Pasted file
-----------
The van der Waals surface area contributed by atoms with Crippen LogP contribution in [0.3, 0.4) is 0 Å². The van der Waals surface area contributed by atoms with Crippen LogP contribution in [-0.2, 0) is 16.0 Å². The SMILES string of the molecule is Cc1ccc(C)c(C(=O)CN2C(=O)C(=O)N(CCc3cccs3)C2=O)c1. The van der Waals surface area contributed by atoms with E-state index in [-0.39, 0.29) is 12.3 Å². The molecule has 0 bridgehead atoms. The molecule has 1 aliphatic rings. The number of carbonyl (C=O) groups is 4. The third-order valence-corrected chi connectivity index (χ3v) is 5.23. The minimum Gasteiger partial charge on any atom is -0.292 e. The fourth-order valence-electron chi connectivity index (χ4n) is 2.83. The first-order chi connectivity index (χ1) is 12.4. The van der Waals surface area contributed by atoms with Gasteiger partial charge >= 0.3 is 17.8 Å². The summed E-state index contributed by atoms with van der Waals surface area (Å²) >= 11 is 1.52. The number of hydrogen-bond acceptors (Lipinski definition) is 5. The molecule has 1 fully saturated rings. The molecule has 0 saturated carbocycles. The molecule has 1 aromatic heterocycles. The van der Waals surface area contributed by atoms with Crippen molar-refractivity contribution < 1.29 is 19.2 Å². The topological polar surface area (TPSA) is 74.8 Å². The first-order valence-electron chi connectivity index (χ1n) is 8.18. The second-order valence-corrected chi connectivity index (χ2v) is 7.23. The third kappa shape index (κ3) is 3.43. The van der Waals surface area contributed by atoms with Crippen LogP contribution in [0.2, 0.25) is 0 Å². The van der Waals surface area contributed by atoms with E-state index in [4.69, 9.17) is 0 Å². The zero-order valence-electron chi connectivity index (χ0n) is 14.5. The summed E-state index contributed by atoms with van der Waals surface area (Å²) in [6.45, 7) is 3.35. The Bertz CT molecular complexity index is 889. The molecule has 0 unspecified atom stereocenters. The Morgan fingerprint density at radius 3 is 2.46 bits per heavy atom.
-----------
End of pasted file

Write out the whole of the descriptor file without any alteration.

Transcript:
The van der Waals surface area contributed by atoms with Crippen LogP contribution in [0.3, 0.4) is 0 Å². The van der Waals surface area contributed by atoms with Crippen LogP contribution in [-0.2, 0) is 16.0 Å². The SMILES string of the molecule is Cc1ccc(C)c(C(=O)CN2C(=O)C(=O)N(CCc3cccs3)C2=O)c1. The van der Waals surface area contributed by atoms with E-state index in [-0.39, 0.29) is 12.3 Å². The molecule has 0 bridgehead atoms. The molecule has 1 aliphatic rings. The number of carbonyl (C=O) groups is 4. The third-order valence-corrected chi connectivity index (χ3v) is 5.23. The minimum Gasteiger partial charge on any atom is -0.292 e. The fourth-order valence-electron chi connectivity index (χ4n) is 2.83. The first-order chi connectivity index (χ1) is 12.4. The van der Waals surface area contributed by atoms with Gasteiger partial charge >= 0.3 is 17.8 Å². The summed E-state index contributed by atoms with van der Waals surface area (Å²) >= 11 is 1.52. The number of hydrogen-bond acceptors (Lipinski definition) is 5. The molecule has 1 fully saturated rings. The molecule has 0 saturated carbocycles. The molecule has 1 aromatic heterocycles. The van der Waals surface area contributed by atoms with Crippen molar-refractivity contribution < 1.29 is 19.2 Å². The topological polar surface area (TPSA) is 74.8 Å². The first-order valence-electron chi connectivity index (χ1n) is 8.18. The second-order valence-corrected chi connectivity index (χ2v) is 7.23. The third kappa shape index (κ3) is 3.43. The van der Waals surface area contributed by atoms with Crippen LogP contribution in [0.2, 0.25) is 0 Å². The van der Waals surface area contributed by atoms with E-state index in [4.69, 9.17) is 0 Å². The zero-order valence-electron chi connectivity index (χ0n) is 14.5. The summed E-state index contributed by atoms with van der Waals surface area (Å²) in [6.45, 7) is 3.35. The Bertz CT molecular complexity index is 889. The molecule has 0 unspecified atom stereocenters. The Morgan fingerprint density at radius 3 is 2.46 bits per heavy atom.